Arthur C. Clarke, the great science-fiction writer and futurist, put it well when he said: “Any sufficiently advanced technology is indistinguishable from magic.” Indeed, the seemingly magical nature of these past few days, with the appearance of not one but two possible coronavirus (COVID-19) vaccines on the horizon, is the world’s first real cause for hope that this dreaded pestilence is at last on its way out. Dr. Anthony Fauci, the face of America’s efforts to combat the pandemic, triumphantly noted: “The vaccine is really the light at the end of the tunnel.”
The first glad tidings came with the announcement that the Pfizer/BioNTech vaccine is fully 90 percent effective in phase three advanced trials — a far higher percentage of success than anyone had dared hoped for. It relies on a new technique based on messenger RNA (mRNA), a biotech innovation that up until now had inspired great hopes (and a lot of investor interest) but far fewer practical results.
Basically, the coronavirus ensues when infected DNA — the building block of all life — sends a series of nefarious signals to individual human cells that leads to the illness. To combat the disease, the Pfizer vaccine sends mRNA to read these negative signals and instead retransmits positive signals to the cells, causing them to build up proteins found on the surface of the virus, stimulating the body’s immune system and combating the disease. The new technique, RNA therapeutics, is not intrusive, leaving DNA intact, merely changing the message the body receives.
While this amounts to a major breakthrough, there are some problems with the Pfizer vaccine, relating mainly to logistics. It must be shipped and stored at a frigid -70 degrees Celsius and can only be used at room temperature for up to five days. Given the huge distribution challenges ahead, this is far from ideal, even if it amounts to the greatest of news.
But, just days later, even better tidings were in store. The developers of the rival Moderna vaccine, which uses the same revolutionary RNA messenger technique, announced that it had an even better 95 percent efficacy rate in phase three trials, prompting hopes that several different vaccine sources could together rid us of this pestilential disease. The phase three results of the Oxford University/AstraZeneca vaccine, which uses a different technique, are expected in the coming weeks.
The Moderna vaccine has been proven to protect people over 65, those most likely to contract the disease, and to stop severe outbreaks of the illness. Even better, it is far easier to transport and store than Pfizer’s, as it is stable at normal refrigerator temperatures of 2-8 C for up to 30 days, and can be stored for months at -20 C. Moderna is confident it can manufacture 1 billon doses in 2021 (two are needed by each person), though 770 million have already been allocated for use in the US, Moderna’s home country. Large-scale Moderna production is not expected to reach Europe until April of next year.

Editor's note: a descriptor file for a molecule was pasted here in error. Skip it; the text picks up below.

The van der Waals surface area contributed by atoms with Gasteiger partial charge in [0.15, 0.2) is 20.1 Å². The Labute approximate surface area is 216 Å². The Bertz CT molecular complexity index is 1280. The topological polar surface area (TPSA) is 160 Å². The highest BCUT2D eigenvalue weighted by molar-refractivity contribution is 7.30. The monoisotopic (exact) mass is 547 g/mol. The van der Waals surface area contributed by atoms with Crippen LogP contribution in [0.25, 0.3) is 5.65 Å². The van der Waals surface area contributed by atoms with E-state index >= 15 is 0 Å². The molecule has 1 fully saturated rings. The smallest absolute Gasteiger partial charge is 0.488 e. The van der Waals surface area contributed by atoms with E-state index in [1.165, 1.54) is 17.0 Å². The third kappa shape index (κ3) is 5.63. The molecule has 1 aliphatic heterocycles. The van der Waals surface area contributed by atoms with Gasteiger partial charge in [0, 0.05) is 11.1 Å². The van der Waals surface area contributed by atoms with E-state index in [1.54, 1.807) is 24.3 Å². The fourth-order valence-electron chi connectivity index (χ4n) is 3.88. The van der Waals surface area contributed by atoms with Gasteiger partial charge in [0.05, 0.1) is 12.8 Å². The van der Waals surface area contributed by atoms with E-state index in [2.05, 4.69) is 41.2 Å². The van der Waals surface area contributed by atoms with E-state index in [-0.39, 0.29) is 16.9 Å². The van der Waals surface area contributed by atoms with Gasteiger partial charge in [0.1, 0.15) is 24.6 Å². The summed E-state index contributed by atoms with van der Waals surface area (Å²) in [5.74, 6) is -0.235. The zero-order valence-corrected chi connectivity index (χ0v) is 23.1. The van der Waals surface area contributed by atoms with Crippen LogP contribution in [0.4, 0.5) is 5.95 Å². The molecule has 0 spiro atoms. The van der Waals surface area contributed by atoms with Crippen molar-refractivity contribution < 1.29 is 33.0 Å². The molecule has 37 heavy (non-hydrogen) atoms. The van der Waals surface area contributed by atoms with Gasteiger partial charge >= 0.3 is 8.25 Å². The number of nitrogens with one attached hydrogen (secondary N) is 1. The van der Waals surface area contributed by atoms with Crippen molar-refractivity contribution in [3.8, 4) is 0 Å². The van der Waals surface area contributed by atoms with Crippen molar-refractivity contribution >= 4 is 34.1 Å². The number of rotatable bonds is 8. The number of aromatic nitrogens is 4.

All of this amounts to the best news for the world in a very long time; truly the beginning of the end for this horrible period of global pandemic. Yet some real caveats have to be mentioned amid all the jubilation. Distribution of the vaccines across the whole of the globe means that there will be a substantial time lag before COVID-19 is truly tamed, with more and greater personal and economic losses along the way.
It is estimated it will take until the end of next summer (August or September) before the virus is fully under control and the world can begin to breathe again and return to normal. Even then, humanity will not yet be out of the woods, as it is unclear how long the immunity the vaccines offer will last.
There are already at least three major political risk consequences of this ghastly plague. First, there will be huge macroeconomic problems ahead, as an over-reaction to the chances for death caused by COVID-19 in aggregate — measured in the whole of society, rather than merely the highly endangered elderly population — has led to a pronounced under-reaction at the chances for global depression, given prolonged and numerous lockdowns.
Second, ironically, China — the very country where the virus originated and whose bungling cover-up of its spread in its initial stages has caused such grief — has geopolitically benefited the most from the disruption, being the only major economy to grow this fateful year. The Sino-American Cold War is now a reality, with the pandemic proving to be the key factor heightening the rivalry’s growth.
But, for all the bad news for the West, the vaccine story allows for some fundamental good news. It is no coincidence that the Pfizer (US)/BioNTech (Germany), Moderna (US) and Oxford/AstraZeneca (UK) vaccines all emanate from the West. Free people have an unparalleled record in terms of technological innovation and creativity, proving themselves capable of resilience, regeneration, and resurgence over and over again. The Chinese would do well to think about this hidden, but vital, lesson of the coronavirus.
- Dr. John C. Hulsman is the president and managing partner of John C. Hulsman Enterprises, a prominent global political risk consulting firm. He is also senior columnist for City AM, the newspaper of the City of London. He can be contacted via chartwellspeakers.com.
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